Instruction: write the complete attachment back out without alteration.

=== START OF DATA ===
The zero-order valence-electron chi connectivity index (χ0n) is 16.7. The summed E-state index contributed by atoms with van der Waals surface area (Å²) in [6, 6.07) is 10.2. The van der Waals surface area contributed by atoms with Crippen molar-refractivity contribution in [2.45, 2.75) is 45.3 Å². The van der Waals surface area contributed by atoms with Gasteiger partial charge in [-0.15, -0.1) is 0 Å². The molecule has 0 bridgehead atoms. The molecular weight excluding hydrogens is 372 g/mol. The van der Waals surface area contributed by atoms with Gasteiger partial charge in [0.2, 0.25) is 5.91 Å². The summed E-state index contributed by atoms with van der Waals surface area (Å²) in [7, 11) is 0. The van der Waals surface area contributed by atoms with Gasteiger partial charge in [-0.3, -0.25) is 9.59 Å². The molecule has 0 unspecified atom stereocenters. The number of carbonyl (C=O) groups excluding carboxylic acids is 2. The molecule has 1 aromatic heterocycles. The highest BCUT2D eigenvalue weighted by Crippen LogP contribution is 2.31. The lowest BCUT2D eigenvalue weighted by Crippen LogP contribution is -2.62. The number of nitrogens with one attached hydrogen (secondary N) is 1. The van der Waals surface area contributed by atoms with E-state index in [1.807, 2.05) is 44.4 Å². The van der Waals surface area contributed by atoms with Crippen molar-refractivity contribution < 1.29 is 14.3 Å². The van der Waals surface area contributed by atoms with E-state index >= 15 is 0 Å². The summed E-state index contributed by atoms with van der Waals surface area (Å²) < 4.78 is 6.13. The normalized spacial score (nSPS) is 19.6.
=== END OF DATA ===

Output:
The zero-order valence-electron chi connectivity index (χ0n) is 16.7. The summed E-state index contributed by atoms with van der Waals surface area (Å²) in [6, 6.07) is 10.2. The van der Waals surface area contributed by atoms with Crippen molar-refractivity contribution in [2.45, 2.75) is 45.3 Å². The van der Waals surface area contributed by atoms with Gasteiger partial charge in [-0.15, -0.1) is 0 Å². The molecule has 0 bridgehead atoms. The molecular weight excluding hydrogens is 372 g/mol. The van der Waals surface area contributed by atoms with Gasteiger partial charge in [0.2, 0.25) is 5.91 Å². The summed E-state index contributed by atoms with van der Waals surface area (Å²) in [7, 11) is 0. The van der Waals surface area contributed by atoms with Gasteiger partial charge in [-0.3, -0.25) is 9.59 Å². The molecule has 0 unspecified atom stereocenters. The number of carbonyl (C=O) groups excluding carboxylic acids is 2. The molecule has 1 aromatic heterocycles. The highest BCUT2D eigenvalue weighted by Crippen LogP contribution is 2.31. The lowest BCUT2D eigenvalue weighted by Crippen LogP contribution is -2.62. The number of nitrogens with one attached hydrogen (secondary N) is 1. The van der Waals surface area contributed by atoms with E-state index in [1.807, 2.05) is 44.4 Å². The van der Waals surface area contributed by atoms with Crippen molar-refractivity contribution < 1.29 is 14.3 Å². The van der Waals surface area contributed by atoms with E-state index >= 15 is 0 Å². The summed E-state index contributed by atoms with van der Waals surface area (Å²) < 4.78 is 6.13. The normalized spacial score (nSPS) is 19.6.